This is the home page of the emacs lisp package 〔xfrp_find_replace_pairs.el〕. The package is used for doing multi-pair find/replace.
You have a given region in a buffer. You want to do more than one pair of find/replace strings. For example:
For many more examples, see: Emacs Lisp Multi-Pair Find/Replace Applications.
The normal way to do find replace in a region is like this:
(defun replace-html-chars-region (start end) "Replace “<” to “<” and some other chars in HTML. This works on the current region." (interactive "r") (save-restriction (narrow-to-region start end) (goto-char (point-min)) (while (search-forward "&" nil t) (replace-match "&" nil t)) (goto-char (point-min)) (while (search-forward "<" nil t) (replace-match "<" nil t)) (goto-char (point-min)) (while (search-forward ">" nil t) (replace-match ">" nil t)) ) )
Basically, you narrow to region, and for each pair you use a while loop.
It would be nice, if you can write it like this:
(defun replace-html-chars-region (start end) (interactive "r") (replace-pairs-region start end '( ["&" "&"] ["<" "<"] [">" ">"] )))
The package 〔xfrp_find_replace_pairs.el〕 solves the multi-pair replacement problem.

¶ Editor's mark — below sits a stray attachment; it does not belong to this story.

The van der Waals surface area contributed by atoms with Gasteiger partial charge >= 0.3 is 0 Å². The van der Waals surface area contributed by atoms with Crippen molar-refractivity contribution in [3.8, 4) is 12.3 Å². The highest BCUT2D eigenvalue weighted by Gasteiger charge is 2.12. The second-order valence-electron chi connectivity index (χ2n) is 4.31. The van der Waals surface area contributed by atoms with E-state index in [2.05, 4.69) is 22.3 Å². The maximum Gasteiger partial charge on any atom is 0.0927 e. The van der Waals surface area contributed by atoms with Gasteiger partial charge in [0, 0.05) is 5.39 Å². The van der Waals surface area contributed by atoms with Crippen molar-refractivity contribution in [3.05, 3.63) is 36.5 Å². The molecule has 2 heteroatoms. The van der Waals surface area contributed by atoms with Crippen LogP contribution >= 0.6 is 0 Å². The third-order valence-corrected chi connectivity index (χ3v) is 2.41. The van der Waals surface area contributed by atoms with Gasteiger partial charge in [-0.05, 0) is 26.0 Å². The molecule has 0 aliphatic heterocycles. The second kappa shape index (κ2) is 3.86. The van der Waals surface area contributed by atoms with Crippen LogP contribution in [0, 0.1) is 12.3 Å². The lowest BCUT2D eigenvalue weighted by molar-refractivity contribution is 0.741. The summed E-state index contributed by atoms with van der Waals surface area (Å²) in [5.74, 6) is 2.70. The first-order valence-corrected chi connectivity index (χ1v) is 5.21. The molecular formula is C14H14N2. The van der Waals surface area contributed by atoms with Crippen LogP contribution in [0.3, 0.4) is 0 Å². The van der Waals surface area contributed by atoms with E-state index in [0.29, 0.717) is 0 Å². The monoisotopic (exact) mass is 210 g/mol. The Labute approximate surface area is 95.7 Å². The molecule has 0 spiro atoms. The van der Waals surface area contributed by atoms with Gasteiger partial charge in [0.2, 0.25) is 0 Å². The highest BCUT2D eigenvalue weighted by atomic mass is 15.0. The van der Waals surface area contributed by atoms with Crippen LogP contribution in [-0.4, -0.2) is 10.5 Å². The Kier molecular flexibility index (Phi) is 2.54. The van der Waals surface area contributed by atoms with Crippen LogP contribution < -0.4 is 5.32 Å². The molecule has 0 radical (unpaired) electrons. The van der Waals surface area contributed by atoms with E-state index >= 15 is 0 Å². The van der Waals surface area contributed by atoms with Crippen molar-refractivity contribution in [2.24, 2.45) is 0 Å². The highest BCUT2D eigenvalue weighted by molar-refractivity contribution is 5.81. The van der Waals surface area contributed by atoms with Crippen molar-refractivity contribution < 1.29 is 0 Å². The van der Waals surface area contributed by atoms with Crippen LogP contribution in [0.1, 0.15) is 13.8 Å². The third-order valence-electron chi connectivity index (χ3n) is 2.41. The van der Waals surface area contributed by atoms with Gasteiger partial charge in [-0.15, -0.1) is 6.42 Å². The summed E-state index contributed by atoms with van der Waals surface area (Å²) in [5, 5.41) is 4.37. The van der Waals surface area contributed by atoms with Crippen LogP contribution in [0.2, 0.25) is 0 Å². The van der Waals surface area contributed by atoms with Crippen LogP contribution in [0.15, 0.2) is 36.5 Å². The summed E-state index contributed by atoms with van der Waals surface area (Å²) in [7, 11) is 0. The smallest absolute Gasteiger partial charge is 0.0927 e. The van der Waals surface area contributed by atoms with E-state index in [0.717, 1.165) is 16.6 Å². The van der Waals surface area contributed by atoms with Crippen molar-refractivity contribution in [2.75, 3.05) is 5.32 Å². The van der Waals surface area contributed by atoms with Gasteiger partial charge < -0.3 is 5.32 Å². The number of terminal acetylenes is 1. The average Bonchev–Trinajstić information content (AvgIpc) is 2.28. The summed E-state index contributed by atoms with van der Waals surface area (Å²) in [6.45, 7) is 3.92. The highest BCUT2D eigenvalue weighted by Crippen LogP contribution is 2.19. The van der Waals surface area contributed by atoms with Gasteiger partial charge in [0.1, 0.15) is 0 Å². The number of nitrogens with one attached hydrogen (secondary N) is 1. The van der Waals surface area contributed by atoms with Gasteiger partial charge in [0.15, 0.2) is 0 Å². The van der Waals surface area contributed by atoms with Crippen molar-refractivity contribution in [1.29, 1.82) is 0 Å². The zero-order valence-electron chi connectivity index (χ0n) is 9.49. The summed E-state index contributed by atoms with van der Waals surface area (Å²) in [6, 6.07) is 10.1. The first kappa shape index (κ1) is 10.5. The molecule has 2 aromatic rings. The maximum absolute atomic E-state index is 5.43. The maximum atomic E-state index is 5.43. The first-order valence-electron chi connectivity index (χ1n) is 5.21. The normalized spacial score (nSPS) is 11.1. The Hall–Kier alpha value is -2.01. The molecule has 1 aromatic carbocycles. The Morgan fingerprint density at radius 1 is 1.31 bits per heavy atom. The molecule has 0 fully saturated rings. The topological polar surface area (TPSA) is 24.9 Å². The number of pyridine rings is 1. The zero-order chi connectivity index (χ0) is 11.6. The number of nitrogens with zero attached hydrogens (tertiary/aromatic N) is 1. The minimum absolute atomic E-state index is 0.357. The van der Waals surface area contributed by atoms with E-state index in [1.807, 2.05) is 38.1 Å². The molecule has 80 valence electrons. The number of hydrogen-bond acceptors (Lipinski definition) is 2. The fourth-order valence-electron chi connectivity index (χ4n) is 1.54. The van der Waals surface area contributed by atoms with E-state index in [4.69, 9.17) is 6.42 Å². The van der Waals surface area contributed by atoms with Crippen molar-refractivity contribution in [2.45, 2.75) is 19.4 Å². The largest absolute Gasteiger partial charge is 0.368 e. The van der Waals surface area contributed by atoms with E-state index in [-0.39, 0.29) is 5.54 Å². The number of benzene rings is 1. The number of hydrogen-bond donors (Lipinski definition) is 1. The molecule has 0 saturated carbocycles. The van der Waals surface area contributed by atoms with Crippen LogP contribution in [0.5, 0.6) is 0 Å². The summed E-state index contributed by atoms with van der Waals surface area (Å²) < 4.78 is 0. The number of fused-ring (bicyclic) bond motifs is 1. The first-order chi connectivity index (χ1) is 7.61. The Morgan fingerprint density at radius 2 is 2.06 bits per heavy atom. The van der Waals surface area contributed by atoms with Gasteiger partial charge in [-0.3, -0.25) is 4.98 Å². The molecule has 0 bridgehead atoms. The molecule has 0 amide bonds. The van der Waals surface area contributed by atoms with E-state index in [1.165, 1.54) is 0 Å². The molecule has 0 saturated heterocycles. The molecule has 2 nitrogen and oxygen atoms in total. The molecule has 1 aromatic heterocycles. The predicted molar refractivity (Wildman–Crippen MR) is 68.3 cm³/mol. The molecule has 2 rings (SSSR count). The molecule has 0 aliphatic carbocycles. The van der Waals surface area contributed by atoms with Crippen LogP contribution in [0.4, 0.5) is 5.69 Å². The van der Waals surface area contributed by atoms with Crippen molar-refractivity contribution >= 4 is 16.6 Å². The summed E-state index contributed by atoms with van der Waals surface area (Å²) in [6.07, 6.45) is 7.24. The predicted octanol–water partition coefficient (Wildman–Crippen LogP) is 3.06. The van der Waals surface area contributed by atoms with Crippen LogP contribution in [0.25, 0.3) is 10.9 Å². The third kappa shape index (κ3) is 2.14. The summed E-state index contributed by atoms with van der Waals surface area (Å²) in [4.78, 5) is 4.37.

It implements these functions:
For each function, there's a plain text version and a regex version.
Each function also has a string and region version. The string version works on a given string, the region version works on a region in buffer. This saves you from doing string/region conversion.
Here's a sample call for
(replace-pairs-in-string "abcdef" [["a" "1"] ["b" "2"] ["c" "3"]]) ;; returns "123def"
One interesting issue about multiple find/replace is that if find/replace pairs is done one after one, then you may end up with a substring that's not in the original input string nor in any of the find/replace pairs.
For example, if the input string is “abcd”, and you want to replace “a” by “c” and “c” by “d”. But if the replacement is done sequentially, you'll get “dbdd”, not “cbdd”.
replace-pairs-region will not have the feedback loop problem. It guarantees that a replacement is done IF AND ONLY IF the original input string contains a substring in one of your find string.
For a version that does feedback, use
Here's a example showing their difference:
(replace-pairs-in-string "aaaaa" [["aaa" "b"] ["ba" "c"]] ) ; ⇒ "baa" (replace-pairs-in-string-recursive "aaaaa" [["aaa" "b"] ["ba" "c"]] ) ; ⇒ "ca"
For the regex versions:
replace-regexp-pairs-region, they do each find/replace pair sequentially.
For many examples of using multi-pair find/replace, See: Emacs Lisp Multi-Pair Find/Replace Applications.